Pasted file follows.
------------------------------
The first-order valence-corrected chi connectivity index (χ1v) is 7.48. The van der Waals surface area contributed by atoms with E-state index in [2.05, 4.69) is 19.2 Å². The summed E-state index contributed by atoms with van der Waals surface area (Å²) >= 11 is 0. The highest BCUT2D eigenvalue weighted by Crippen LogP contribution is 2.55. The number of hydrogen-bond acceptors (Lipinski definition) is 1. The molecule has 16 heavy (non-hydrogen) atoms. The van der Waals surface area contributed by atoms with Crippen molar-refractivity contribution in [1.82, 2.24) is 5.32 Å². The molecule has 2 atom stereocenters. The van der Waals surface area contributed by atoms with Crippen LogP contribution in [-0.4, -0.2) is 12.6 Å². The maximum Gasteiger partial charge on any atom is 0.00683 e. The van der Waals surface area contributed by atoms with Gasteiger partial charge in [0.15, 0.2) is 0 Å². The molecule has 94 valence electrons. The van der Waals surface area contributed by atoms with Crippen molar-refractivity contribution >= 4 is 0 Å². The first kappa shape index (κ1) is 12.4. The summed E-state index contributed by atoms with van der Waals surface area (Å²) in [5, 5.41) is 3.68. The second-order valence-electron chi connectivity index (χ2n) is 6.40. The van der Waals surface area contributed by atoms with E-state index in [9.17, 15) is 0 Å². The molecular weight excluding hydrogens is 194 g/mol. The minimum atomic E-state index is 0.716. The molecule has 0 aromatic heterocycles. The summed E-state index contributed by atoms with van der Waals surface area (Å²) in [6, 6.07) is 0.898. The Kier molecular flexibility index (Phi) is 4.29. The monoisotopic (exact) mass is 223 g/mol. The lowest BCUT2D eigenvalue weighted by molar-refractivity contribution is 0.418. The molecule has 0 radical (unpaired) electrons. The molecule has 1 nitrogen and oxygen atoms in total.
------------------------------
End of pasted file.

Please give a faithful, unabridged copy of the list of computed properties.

The first-order valence-corrected chi connectivity index (χ1v) is 7.48. The van der Waals surface area contributed by atoms with E-state index in [2.05, 4.69) is 19.2 Å². The summed E-state index contributed by atoms with van der Waals surface area (Å²) >= 11 is 0. The highest BCUT2D eigenvalue weighted by Crippen LogP contribution is 2.55. The number of hydrogen-bond acceptors (Lipinski definition) is 1. The molecule has 16 heavy (non-hydrogen) atoms. The van der Waals surface area contributed by atoms with Crippen molar-refractivity contribution in [1.82, 2.24) is 5.32 Å². The molecule has 2 atom stereocenters. The van der Waals surface area contributed by atoms with Crippen LogP contribution in [-0.4, -0.2) is 12.6 Å². The maximum Gasteiger partial charge on any atom is 0.00683 e. The van der Waals surface area contributed by atoms with Gasteiger partial charge in [0.15, 0.2) is 0 Å². The molecule has 94 valence electrons. The van der Waals surface area contributed by atoms with Crippen molar-refractivity contribution >= 4 is 0 Å². The first kappa shape index (κ1) is 12.4. The summed E-state index contributed by atoms with van der Waals surface area (Å²) in [5, 5.41) is 3.68. The second-order valence-electron chi connectivity index (χ2n) is 6.40. The van der Waals surface area contributed by atoms with E-state index in [9.17, 15) is 0 Å². The molecular weight excluding hydrogens is 194 g/mol. The minimum atomic E-state index is 0.716. The molecule has 0 aromatic heterocycles. The summed E-state index contributed by atoms with van der Waals surface area (Å²) in [6, 6.07) is 0.898. The Kier molecular flexibility index (Phi) is 4.29. The monoisotopic (exact) mass is 223 g/mol. The lowest BCUT2D eigenvalue weighted by molar-refractivity contribution is 0.418. The molecule has 0 radical (unpaired) electrons. The molecule has 1 nitrogen and oxygen atoms in total.